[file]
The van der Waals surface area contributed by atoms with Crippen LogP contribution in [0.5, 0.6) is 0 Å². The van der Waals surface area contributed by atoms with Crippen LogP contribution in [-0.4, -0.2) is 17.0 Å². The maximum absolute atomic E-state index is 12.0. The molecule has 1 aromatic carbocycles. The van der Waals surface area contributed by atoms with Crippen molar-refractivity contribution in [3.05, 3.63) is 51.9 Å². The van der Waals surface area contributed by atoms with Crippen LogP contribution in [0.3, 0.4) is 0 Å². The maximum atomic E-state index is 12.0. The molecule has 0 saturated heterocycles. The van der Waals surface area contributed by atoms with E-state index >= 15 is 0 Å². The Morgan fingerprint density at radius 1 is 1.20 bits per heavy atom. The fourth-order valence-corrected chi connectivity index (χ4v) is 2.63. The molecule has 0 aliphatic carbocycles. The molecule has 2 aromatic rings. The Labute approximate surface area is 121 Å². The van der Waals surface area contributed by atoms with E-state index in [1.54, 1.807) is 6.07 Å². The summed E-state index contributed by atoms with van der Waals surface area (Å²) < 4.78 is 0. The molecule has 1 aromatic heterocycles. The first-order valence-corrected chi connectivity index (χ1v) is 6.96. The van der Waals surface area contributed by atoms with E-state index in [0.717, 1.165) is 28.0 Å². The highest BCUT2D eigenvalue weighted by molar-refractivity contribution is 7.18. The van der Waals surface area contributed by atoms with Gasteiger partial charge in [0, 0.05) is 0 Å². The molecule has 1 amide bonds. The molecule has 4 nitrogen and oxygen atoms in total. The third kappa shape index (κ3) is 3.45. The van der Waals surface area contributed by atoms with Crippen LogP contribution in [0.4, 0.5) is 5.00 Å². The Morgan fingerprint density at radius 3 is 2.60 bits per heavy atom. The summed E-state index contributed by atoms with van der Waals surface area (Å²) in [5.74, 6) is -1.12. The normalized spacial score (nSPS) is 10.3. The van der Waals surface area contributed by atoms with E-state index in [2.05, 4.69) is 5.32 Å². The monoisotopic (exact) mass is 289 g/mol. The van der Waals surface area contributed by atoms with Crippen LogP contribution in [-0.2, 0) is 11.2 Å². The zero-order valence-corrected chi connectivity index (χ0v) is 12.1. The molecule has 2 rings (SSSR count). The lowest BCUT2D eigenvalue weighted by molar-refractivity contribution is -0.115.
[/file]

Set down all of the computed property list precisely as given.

The van der Waals surface area contributed by atoms with Crippen LogP contribution in [0.5, 0.6) is 0 Å². The van der Waals surface area contributed by atoms with Crippen LogP contribution in [-0.4, -0.2) is 17.0 Å². The maximum absolute atomic E-state index is 12.0. The molecule has 1 aromatic carbocycles. The van der Waals surface area contributed by atoms with Crippen molar-refractivity contribution in [3.05, 3.63) is 51.9 Å². The van der Waals surface area contributed by atoms with Crippen LogP contribution in [0.3, 0.4) is 0 Å². The maximum atomic E-state index is 12.0. The molecule has 0 saturated heterocycles. The van der Waals surface area contributed by atoms with E-state index >= 15 is 0 Å². The Morgan fingerprint density at radius 1 is 1.20 bits per heavy atom. The fourth-order valence-corrected chi connectivity index (χ4v) is 2.63. The molecule has 0 aliphatic carbocycles. The molecule has 2 aromatic rings. The Labute approximate surface area is 121 Å². The van der Waals surface area contributed by atoms with E-state index in [1.54, 1.807) is 6.07 Å². The summed E-state index contributed by atoms with van der Waals surface area (Å²) < 4.78 is 0. The molecule has 1 aromatic heterocycles. The first-order valence-corrected chi connectivity index (χ1v) is 6.96. The van der Waals surface area contributed by atoms with E-state index in [0.717, 1.165) is 28.0 Å². The highest BCUT2D eigenvalue weighted by molar-refractivity contribution is 7.18. The van der Waals surface area contributed by atoms with Gasteiger partial charge in [0, 0.05) is 0 Å². The molecule has 1 amide bonds. The molecule has 4 nitrogen and oxygen atoms in total. The third kappa shape index (κ3) is 3.45. The van der Waals surface area contributed by atoms with Crippen LogP contribution in [0.4, 0.5) is 5.00 Å². The Morgan fingerprint density at radius 3 is 2.60 bits per heavy atom. The summed E-state index contributed by atoms with van der Waals surface area (Å²) in [5.74, 6) is -1.12. The normalized spacial score (nSPS) is 10.3. The van der Waals surface area contributed by atoms with E-state index in [2.05, 4.69) is 5.32 Å². The monoisotopic (exact) mass is 289 g/mol. The van der Waals surface area contributed by atoms with Crippen LogP contribution in [-0.2, 0) is 11.2 Å². The zero-order valence-corrected chi connectivity index (χ0v) is 12.1. The molecule has 2 rings (SSSR count). The lowest BCUT2D eigenvalue weighted by molar-refractivity contribution is -0.115.